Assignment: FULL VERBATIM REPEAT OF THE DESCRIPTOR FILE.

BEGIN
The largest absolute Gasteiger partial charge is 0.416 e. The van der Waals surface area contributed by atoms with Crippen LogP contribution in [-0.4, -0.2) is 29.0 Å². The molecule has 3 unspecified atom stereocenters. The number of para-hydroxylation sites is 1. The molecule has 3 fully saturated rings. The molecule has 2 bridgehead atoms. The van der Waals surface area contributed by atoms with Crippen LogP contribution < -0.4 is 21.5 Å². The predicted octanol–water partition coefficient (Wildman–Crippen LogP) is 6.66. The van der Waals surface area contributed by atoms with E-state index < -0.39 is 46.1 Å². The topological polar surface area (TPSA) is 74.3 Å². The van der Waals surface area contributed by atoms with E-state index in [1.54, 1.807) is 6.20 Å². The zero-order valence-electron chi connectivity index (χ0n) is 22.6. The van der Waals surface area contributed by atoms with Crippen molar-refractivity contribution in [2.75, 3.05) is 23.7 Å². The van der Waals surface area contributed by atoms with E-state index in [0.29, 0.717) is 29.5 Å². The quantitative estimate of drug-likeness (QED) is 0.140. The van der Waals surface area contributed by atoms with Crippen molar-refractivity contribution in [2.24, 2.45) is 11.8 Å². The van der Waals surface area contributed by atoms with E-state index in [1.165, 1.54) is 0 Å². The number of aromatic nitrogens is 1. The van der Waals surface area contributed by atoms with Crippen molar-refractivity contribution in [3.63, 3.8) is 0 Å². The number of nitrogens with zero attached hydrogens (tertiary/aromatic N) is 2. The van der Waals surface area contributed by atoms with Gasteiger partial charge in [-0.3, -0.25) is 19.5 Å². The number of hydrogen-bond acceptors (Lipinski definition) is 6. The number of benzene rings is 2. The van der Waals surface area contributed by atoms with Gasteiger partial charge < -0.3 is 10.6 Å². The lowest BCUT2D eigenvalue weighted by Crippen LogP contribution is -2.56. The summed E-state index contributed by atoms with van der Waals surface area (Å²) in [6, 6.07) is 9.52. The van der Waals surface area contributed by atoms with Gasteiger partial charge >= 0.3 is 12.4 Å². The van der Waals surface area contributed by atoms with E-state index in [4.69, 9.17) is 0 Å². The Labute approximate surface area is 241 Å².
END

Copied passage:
The largest absolute Gasteiger partial charge is 0.416 e. The van der Waals surface area contributed by atoms with Crippen LogP contribution in [-0.4, -0.2) is 29.0 Å². The molecule has 3 unspecified atom stereocenters. The number of para-hydroxylation sites is 1. The molecule has 3 fully saturated rings. The molecule has 2 bridgehead atoms. The van der Waals surface area contributed by atoms with Crippen LogP contribution < -0.4 is 21.5 Å². The predicted octanol–water partition coefficient (Wildman–Crippen LogP) is 6.66. The van der Waals surface area contributed by atoms with E-state index < -0.39 is 46.1 Å². The topological polar surface area (TPSA) is 74.3 Å². The van der Waals surface area contributed by atoms with E-state index in [1.54, 1.807) is 6.20 Å². The zero-order valence-electron chi connectivity index (χ0n) is 22.6. The van der Waals surface area contributed by atoms with Crippen molar-refractivity contribution in [2.75, 3.05) is 23.7 Å². The van der Waals surface area contributed by atoms with E-state index in [0.29, 0.717) is 29.5 Å². The quantitative estimate of drug-likeness (QED) is 0.140. The van der Waals surface area contributed by atoms with Crippen molar-refractivity contribution in [2.24, 2.45) is 11.8 Å². The van der Waals surface area contributed by atoms with E-state index in [1.165, 1.54) is 0 Å². The number of aromatic nitrogens is 1. The van der Waals surface area contributed by atoms with Crippen molar-refractivity contribution in [3.63, 3.8) is 0 Å². The number of nitrogens with zero attached hydrogens (tertiary/aromatic N) is 2. The van der Waals surface area contributed by atoms with Gasteiger partial charge in [-0.3, -0.25) is 19.5 Å². The number of hydrogen-bond acceptors (Lipinski definition) is 6. The number of benzene rings is 2. The van der Waals surface area contributed by atoms with Gasteiger partial charge < -0.3 is 10.6 Å². The lowest BCUT2D eigenvalue weighted by Crippen LogP contribution is -2.56. The summed E-state index contributed by atoms with van der Waals surface area (Å²) in [6, 6.07) is 9.52. The van der Waals surface area contributed by atoms with Gasteiger partial charge >= 0.3 is 12.4 Å². The van der Waals surface area contributed by atoms with E-state index in [4.69, 9.17) is 0 Å². The Labute approximate surface area is 241 Å².